While federal law prohibits employment discrimination against non-binary people, separate dress codes for men and women can leave non-binary workers in a puzzling place.

Samy Nemir Olivares, a 31 year old, ran for New York state assembly last year knowing that if he were elected, he would face a Capitol dress code in Albany that didn’t account for his genderqueer identity. During the campaign, he knocked on doors and attended fundraising events wearing kaftans and dresses as an overt statement about gender inclusivity in politics.

“Government, including the Democratic Party, needs to embrace and welcome that it is normal that people wear whatever makes them feel powerful and confident and secure,” said Olivares, who lost his district’s Democratic primary to the incumbent, Erik Dilan, in June.

During his campaign, Olivares championed the inclusion of non-binary candidates in state and local politics, a cause that was bolstered last summer when governor Kathy Hochul of New York signed the Gender Inclusive Ballot Act into law, requiring political parties to include an option besides “male” or “female” for those seeking party offices.

They don’t necessarily care what you wear as long as you’re shirtless and hot

—  Cooper Howell

At his job in public relations for the LGBTQ advocacy organisation Lambda Legal, Olivares has encountered little resistance and much praise for his style of dress. “People are embracing it and I don’t think it has been much of an issue,” he says.

Cooper Howell, a 34-year-old actor, moonlights as a bartender at the Manhattan gay bar Hush. Instead of jeans, they sometimes opt for a kilt as a reminder to be true to themself.

“They don’t necessarily care what you wear as long as you’re shirtless and hot and can talk to the endless throng of white gay boys named Kyle,” Howell says of the bar’s management. Working in such an environment, Howell will sometimes catch themself slipping back into a butch persona.

“I will retreat back into my old habits of trying to conform to male normative behaviour,” Howell says. Their voice deepens and wrist movements are restricted. “It’s just a really uncomfortable place to retreat back to.”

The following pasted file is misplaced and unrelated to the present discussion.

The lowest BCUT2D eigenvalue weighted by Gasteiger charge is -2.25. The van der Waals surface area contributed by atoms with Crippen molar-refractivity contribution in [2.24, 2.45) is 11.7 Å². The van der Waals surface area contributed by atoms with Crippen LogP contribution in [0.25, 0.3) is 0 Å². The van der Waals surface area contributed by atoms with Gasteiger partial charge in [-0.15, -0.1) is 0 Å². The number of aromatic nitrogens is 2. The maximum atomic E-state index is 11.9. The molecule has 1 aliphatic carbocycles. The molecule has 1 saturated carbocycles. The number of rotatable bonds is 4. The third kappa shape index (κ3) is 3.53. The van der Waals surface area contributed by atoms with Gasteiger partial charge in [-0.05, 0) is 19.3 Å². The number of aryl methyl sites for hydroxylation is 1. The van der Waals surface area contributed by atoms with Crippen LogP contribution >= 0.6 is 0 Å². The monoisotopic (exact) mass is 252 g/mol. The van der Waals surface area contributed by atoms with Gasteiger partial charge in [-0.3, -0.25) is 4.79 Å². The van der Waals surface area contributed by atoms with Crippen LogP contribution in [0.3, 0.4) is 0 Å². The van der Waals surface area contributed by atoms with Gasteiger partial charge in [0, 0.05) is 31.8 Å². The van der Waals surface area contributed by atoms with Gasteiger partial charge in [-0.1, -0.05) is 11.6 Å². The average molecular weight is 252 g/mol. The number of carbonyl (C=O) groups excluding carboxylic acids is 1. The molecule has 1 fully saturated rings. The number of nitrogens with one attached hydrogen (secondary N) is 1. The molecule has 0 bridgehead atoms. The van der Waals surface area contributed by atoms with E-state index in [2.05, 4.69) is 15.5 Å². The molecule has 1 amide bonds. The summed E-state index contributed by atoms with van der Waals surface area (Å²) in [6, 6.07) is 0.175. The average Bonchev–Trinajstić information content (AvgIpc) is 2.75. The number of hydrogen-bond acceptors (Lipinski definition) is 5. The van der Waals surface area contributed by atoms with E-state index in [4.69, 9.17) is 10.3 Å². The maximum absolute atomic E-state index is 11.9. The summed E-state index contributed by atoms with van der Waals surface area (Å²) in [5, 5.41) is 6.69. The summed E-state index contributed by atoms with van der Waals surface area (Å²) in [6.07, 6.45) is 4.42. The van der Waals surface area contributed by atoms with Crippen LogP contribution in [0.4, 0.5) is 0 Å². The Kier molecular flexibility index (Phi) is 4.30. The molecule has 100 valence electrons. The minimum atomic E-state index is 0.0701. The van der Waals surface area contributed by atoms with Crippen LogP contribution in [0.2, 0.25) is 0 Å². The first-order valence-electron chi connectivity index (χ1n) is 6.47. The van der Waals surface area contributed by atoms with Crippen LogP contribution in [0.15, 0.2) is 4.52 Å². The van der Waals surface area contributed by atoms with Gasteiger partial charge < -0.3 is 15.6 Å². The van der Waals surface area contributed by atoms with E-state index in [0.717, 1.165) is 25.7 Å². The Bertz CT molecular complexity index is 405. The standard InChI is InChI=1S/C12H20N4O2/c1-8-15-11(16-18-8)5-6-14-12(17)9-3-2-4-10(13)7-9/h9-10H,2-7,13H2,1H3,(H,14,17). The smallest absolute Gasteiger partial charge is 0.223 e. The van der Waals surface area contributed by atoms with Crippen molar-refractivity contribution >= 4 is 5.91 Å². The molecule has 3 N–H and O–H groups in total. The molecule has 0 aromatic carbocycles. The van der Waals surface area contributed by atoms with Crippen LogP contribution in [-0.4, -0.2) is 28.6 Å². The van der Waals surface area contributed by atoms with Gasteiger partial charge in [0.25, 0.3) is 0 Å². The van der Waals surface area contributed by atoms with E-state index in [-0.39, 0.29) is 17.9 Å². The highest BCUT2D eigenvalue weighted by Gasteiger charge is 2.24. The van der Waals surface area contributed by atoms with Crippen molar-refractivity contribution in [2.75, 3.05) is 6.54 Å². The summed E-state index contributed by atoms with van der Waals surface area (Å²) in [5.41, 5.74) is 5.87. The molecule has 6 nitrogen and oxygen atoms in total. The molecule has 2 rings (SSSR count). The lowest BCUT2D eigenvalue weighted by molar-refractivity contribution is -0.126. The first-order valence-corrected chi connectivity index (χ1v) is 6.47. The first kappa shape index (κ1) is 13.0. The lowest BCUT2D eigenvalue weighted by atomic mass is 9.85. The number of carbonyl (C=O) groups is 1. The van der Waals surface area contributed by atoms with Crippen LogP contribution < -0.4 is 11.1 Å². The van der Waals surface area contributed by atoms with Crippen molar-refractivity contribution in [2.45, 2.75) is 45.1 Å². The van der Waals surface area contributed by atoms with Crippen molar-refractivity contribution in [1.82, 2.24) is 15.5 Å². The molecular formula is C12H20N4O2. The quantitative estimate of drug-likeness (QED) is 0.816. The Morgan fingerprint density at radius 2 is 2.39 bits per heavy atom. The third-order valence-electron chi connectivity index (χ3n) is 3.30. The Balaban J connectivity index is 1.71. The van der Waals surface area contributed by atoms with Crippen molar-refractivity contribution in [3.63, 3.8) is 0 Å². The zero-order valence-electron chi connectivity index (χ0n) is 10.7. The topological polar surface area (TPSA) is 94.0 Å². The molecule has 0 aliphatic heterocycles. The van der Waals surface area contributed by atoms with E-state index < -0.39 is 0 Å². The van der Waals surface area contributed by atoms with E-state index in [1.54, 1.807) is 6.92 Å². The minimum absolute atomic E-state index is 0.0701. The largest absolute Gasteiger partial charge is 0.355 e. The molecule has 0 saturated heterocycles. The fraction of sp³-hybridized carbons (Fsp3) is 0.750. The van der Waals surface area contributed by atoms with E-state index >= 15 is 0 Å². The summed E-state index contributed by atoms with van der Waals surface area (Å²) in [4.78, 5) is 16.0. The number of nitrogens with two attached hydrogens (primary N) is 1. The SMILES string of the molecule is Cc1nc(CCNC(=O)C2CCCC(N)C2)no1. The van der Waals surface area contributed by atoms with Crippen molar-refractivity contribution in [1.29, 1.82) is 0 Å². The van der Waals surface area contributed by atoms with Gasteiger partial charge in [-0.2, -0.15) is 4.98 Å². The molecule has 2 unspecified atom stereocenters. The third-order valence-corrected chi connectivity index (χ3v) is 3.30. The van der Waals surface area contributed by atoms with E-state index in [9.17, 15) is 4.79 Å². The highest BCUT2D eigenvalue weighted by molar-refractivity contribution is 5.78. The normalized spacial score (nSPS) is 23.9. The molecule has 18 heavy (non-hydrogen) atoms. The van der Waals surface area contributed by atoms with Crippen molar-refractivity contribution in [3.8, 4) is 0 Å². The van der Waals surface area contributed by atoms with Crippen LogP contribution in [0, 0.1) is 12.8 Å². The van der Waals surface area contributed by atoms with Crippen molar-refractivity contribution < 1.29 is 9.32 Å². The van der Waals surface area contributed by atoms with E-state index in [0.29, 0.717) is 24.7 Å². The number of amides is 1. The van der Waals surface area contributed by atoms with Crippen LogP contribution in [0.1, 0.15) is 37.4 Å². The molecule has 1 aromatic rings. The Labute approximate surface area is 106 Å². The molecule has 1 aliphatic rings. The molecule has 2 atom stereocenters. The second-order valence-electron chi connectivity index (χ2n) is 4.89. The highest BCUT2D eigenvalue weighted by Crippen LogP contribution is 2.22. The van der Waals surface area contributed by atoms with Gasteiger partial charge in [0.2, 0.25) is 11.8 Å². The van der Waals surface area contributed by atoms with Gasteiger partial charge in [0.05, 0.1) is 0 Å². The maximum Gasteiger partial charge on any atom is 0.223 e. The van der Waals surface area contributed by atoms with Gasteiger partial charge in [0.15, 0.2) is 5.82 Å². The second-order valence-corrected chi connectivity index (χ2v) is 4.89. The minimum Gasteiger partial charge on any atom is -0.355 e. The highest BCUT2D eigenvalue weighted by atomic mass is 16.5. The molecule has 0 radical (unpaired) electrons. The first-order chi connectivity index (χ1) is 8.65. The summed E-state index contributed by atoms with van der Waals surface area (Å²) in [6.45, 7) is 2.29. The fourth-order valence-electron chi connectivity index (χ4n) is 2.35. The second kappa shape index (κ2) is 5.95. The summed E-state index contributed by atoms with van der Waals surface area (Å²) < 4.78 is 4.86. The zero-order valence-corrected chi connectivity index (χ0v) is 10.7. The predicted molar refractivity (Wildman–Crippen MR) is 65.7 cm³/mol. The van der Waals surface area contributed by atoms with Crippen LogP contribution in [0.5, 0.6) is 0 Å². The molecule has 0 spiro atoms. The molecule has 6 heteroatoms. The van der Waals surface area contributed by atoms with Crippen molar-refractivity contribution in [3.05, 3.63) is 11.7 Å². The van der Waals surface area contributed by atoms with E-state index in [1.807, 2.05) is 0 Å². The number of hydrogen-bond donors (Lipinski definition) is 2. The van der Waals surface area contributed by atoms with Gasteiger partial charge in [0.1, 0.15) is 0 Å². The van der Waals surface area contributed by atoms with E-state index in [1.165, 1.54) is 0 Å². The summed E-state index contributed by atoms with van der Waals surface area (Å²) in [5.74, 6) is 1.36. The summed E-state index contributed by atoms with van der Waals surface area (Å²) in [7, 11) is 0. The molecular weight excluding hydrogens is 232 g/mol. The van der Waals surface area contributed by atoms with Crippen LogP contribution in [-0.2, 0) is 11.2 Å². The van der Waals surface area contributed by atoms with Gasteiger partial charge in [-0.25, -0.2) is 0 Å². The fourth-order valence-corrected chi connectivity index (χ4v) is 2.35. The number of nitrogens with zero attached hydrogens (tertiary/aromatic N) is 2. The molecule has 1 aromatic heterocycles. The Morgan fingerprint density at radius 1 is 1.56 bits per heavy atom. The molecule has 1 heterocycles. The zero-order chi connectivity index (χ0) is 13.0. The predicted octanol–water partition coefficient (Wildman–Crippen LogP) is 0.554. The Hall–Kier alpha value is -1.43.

Honouring their non-binary identity has other rewards. “When I really let my personality shine, that’s when I really give the best service and get the best tips,” they say.

For Wendy Berry the human relations director at Rainbow Health in Minnesota, there’s an obvious solution to some of the problems non-binary people face when getting dressed for work.

“Dress codes can just go away,” says 44-year-old Berry. “Grown-ups know how to dress, and anytime when you tell someone what they can and can’t wear, you’re literally just wasting your breath.”

Lauren A Rothman, the author of The Style Bible: What to Wear to Work, disagrees. Rothman is the founder of Styleauteur, a company that advises individuals and companies on work-appropriate attire.

“I am thrilled when clients want to implement or update a dress code,” Rothman says. “But I think that dress code and hygiene standards need to be reset across the board.”

Rothman advises clients to create dress codes that rely on an overall impression rather than specific garments. “At a law firm, what we’re looking for is for your presence to have a trustworthy and executive nature,” she says.

“Whether you identify that as being a suit and tie or you identify that as being in belted dress, either works as long as it comes across polished and modern and clean, wrinkle-free. Those would be some of the words I would use in a dress-code guideline.”

For individual non-binary clients, Rothman maintains a list of retailers like Nordstrom, PacSun and Shein that offer gender-fluid options. Rothman also notes that a flexible return policy is a crucial element to welcoming non-binary people, especially for retail stores that do not offer gender-neutral fitting rooms.

Rothman, for one, is excited by the “massive shift” she sees happening in professional dress.

“As we all reawaken to what it means to walk into an office, you’ve got to own that office runway,” she says. “You want that sense of confidence and you want to empower and fuel your employees.

And some non-binary people are eager to focus less on their outfits and more on their work.

“I used to be that typical bureaucrat: I thought whatever you wore mattered more than what you have to say,” says 28-year-old Ace Sutherland. They recall being called out by co-workers in previous jobs for avoiding blazers.

Today, Sutherland is a representative for Equality New York, an LGBTQ advocacy group that welcomes their sweaters and polo shirts.

“I want to make sure that people that look up to me, people that I work with, know that I can dress however I want to dress and still have the same conversation that would be necessary at that time,” they say.

Kelli Dunham, a 54 year old community school director for Counseling in Schools, an education non-profit in New York City, jokes that her gender is “Can you please listen to my ideas now?”. Dunham says she was hopeful for a world in which gender and clothing present no barriers at work.

“The non-binary people in your workplace have so much to give,” Dunham says. “Don’t let stumbling over pronouns or the dress code make it difficult for what are going to be some of your best employees.”

“Maybe worst, too,” she adds with a laugh. – This article originally appeared in The New York Times